A friend of mine recently pointed me toward a great site that collects writing prompts, but showcases them in the form of a Tumblr blog—the prompts are made visually attractive and compelling, some of them rendered using the recognizable language and images of memes. The resulting multimodal texts seem to me to spur thought and invention in ways that a typewritten or chalk-written prompt just doesn’t. You can even submit your own writing prompts, or send just a quote or an image, to be turned into something multimodal. The site is run by Luke Neff, and he also maintains perhaps the coolest Tumblr commonplace book I’ve seen.  (I think I may steal this idea of creating a Tumblr commonplace book in a future class, too.)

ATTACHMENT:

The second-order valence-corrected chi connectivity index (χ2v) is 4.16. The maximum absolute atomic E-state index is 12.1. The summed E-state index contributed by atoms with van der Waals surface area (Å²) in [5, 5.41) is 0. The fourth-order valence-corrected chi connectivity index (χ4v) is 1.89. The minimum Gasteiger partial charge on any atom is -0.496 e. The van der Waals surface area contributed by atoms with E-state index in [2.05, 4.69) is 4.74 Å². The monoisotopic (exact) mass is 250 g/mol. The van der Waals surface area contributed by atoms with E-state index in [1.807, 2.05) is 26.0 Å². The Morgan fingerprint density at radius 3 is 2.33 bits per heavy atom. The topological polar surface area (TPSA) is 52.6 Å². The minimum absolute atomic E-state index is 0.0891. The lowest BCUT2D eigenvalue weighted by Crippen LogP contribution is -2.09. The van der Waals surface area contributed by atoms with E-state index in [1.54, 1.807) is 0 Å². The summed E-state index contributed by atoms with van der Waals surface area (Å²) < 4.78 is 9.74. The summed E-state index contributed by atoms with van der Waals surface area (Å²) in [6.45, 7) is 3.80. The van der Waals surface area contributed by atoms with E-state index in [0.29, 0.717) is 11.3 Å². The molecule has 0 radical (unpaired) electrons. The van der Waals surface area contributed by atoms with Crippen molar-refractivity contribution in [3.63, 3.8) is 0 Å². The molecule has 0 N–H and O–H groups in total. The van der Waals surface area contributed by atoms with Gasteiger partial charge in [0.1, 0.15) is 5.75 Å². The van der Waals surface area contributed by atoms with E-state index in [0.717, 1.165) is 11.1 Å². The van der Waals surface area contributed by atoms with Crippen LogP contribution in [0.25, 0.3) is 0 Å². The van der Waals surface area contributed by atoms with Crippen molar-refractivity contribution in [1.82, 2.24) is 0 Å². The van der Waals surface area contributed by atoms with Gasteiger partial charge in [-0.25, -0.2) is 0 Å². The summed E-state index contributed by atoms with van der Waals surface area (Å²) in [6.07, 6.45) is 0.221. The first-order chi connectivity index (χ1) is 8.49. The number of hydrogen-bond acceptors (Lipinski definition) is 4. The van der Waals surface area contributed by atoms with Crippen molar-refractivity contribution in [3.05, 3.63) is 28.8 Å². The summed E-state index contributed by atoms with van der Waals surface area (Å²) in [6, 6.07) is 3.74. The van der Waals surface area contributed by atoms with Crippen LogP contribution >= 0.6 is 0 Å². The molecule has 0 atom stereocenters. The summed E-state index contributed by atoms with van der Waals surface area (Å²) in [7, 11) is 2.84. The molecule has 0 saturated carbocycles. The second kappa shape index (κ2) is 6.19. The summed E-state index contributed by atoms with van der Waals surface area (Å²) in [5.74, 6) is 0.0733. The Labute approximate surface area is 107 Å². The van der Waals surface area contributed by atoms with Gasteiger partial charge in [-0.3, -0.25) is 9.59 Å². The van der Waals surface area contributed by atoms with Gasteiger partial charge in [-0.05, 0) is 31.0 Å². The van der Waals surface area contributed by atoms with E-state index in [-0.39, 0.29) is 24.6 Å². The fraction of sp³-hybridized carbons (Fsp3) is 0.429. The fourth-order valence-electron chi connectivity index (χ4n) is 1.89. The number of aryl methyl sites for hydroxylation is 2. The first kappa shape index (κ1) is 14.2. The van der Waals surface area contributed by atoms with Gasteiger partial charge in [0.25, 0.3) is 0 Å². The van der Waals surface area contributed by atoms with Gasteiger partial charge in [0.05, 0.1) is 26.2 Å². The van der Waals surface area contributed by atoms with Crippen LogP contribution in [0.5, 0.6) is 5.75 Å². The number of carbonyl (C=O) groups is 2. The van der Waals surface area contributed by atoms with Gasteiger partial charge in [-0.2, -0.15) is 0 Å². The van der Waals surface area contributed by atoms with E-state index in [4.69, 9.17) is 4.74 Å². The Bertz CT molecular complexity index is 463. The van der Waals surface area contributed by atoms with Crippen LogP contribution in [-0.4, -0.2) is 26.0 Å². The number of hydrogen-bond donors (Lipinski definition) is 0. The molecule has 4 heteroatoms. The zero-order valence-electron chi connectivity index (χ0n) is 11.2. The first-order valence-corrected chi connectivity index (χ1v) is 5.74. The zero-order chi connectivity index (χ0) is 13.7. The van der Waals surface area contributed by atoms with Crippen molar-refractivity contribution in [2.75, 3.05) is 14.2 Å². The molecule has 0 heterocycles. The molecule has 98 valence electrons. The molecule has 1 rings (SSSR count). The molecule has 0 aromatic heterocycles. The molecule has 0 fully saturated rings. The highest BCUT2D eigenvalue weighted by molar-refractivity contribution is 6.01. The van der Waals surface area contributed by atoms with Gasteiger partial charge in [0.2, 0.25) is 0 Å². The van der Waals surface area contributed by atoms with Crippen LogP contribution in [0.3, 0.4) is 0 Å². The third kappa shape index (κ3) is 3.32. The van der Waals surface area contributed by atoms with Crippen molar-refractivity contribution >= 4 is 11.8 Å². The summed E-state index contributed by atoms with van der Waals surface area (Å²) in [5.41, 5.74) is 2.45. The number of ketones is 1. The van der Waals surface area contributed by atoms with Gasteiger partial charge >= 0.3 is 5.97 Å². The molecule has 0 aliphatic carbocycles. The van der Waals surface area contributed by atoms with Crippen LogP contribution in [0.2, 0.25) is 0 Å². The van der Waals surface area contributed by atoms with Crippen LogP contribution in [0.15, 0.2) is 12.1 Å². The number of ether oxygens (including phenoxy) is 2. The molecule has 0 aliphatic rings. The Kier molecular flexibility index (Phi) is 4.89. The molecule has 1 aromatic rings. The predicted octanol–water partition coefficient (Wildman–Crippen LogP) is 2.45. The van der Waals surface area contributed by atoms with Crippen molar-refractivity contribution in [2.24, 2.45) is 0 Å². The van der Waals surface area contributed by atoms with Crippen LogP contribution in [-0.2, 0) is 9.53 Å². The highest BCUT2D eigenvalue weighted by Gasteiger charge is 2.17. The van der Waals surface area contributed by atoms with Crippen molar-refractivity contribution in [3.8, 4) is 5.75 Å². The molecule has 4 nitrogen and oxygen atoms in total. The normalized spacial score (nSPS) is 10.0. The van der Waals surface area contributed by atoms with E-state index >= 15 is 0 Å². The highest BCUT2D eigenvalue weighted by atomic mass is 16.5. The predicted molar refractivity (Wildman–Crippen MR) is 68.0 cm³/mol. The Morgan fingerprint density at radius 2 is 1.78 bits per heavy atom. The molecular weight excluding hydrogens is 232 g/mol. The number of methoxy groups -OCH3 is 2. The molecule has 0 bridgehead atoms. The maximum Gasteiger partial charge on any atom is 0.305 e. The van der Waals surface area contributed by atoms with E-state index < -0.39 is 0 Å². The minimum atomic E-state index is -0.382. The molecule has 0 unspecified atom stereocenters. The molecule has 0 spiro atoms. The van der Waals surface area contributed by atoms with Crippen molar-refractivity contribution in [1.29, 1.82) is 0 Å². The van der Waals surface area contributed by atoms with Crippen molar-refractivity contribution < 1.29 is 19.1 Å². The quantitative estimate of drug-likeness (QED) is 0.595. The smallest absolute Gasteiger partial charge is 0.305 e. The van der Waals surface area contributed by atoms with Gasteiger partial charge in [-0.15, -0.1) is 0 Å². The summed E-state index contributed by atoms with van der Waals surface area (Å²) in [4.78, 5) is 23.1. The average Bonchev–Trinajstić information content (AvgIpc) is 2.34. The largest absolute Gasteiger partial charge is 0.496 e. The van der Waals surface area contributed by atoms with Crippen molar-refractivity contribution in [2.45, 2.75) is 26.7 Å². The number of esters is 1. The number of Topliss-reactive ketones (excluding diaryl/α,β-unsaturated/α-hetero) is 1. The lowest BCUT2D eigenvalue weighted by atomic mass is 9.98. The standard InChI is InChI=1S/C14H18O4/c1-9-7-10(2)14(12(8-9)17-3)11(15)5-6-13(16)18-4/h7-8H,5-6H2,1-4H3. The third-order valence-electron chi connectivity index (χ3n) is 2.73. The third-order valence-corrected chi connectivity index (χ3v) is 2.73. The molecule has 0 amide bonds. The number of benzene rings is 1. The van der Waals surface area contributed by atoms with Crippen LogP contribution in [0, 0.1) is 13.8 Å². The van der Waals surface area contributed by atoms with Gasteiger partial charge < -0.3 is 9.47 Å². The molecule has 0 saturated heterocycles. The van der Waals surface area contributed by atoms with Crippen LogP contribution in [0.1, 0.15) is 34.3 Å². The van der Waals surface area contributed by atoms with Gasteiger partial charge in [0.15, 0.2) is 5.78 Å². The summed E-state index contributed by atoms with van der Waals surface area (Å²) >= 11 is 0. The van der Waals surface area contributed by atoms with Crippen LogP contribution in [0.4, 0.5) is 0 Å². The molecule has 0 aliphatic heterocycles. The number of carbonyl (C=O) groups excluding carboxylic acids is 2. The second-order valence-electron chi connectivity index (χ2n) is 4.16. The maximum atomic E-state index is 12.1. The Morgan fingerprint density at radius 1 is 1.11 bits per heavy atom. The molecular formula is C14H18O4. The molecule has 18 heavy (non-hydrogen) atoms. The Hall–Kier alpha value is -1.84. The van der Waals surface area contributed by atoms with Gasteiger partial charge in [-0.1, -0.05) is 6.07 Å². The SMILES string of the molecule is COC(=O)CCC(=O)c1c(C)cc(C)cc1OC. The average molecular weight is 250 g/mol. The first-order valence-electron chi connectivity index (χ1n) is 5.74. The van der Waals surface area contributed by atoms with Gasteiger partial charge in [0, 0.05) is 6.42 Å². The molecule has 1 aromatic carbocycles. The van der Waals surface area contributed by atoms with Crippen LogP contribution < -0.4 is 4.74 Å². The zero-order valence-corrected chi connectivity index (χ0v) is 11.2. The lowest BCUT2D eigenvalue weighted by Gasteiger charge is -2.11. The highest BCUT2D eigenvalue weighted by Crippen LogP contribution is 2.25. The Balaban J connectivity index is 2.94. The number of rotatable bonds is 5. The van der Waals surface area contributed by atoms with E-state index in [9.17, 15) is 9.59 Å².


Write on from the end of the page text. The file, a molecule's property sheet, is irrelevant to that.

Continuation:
Another interesting site is this random writing prompt generator, one of many online. Plinky also offers a full interface for this same kind of random prompt generation, giving you the opportunity to write and share your responses within the site, and even to add video, images, playlists, or maps. Similar to Plinky is One Word. As you can guess, the site gives you just one word, and then gives you just sixty seconds to write about it. Afterward, you can read the responses written by others. While I love free-writing with students and then sharing this writing in class, it is also pretty cool to see how other people from all over the world respond to the same word or prompt. (A similar but seemingly less successful site is Write for Ten, which gives you a window and a clock and asks you to write about anything you want, for ten minutes.)  [read more]